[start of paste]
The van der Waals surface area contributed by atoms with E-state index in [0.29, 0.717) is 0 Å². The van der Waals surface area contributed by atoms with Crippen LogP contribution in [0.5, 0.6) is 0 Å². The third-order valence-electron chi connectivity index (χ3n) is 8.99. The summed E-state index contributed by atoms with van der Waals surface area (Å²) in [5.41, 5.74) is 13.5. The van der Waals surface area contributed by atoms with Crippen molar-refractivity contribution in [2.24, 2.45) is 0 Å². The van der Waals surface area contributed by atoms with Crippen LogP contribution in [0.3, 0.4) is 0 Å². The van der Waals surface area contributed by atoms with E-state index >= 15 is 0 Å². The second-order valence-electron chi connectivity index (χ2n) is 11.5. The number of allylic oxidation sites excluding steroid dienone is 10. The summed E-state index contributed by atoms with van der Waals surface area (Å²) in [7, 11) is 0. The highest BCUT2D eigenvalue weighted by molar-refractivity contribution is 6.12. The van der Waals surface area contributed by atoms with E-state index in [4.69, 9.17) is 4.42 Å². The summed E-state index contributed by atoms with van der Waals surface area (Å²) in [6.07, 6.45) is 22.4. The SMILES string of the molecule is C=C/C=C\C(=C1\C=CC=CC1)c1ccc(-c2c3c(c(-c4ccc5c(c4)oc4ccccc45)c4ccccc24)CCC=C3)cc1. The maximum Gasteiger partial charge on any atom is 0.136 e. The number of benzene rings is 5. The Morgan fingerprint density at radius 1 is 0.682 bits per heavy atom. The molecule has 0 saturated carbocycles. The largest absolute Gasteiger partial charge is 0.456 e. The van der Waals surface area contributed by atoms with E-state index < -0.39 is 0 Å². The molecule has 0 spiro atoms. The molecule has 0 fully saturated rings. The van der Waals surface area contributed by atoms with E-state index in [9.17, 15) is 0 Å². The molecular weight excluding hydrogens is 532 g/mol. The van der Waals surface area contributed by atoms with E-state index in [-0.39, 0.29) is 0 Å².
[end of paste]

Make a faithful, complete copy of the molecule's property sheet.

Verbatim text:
The van der Waals surface area contributed by atoms with E-state index in [0.29, 0.717) is 0 Å². The van der Waals surface area contributed by atoms with Crippen LogP contribution in [0.5, 0.6) is 0 Å². The third-order valence-electron chi connectivity index (χ3n) is 8.99. The summed E-state index contributed by atoms with van der Waals surface area (Å²) in [5.41, 5.74) is 13.5. The van der Waals surface area contributed by atoms with Crippen molar-refractivity contribution in [2.24, 2.45) is 0 Å². The van der Waals surface area contributed by atoms with Crippen LogP contribution in [0.3, 0.4) is 0 Å². The van der Waals surface area contributed by atoms with E-state index >= 15 is 0 Å². The second-order valence-electron chi connectivity index (χ2n) is 11.5. The number of allylic oxidation sites excluding steroid dienone is 10. The summed E-state index contributed by atoms with van der Waals surface area (Å²) in [7, 11) is 0. The highest BCUT2D eigenvalue weighted by molar-refractivity contribution is 6.12. The van der Waals surface area contributed by atoms with E-state index in [4.69, 9.17) is 4.42 Å². The summed E-state index contributed by atoms with van der Waals surface area (Å²) in [6.07, 6.45) is 22.4. The SMILES string of the molecule is C=C/C=C\C(=C1\C=CC=CC1)c1ccc(-c2c3c(c(-c4ccc5c(c4)oc4ccccc45)c4ccccc24)CCC=C3)cc1. The maximum Gasteiger partial charge on any atom is 0.136 e. The number of benzene rings is 5. The Morgan fingerprint density at radius 1 is 0.682 bits per heavy atom. The molecule has 0 saturated carbocycles. The largest absolute Gasteiger partial charge is 0.456 e. The van der Waals surface area contributed by atoms with E-state index < -0.39 is 0 Å². The molecule has 0 spiro atoms. The molecule has 0 fully saturated rings. The van der Waals surface area contributed by atoms with E-state index in [9.17, 15) is 0 Å². The molecular weight excluding hydrogens is 532 g/mol. The van der Waals surface area contributed by atoms with E-state index in [-0.39, 0.29) is 0 Å².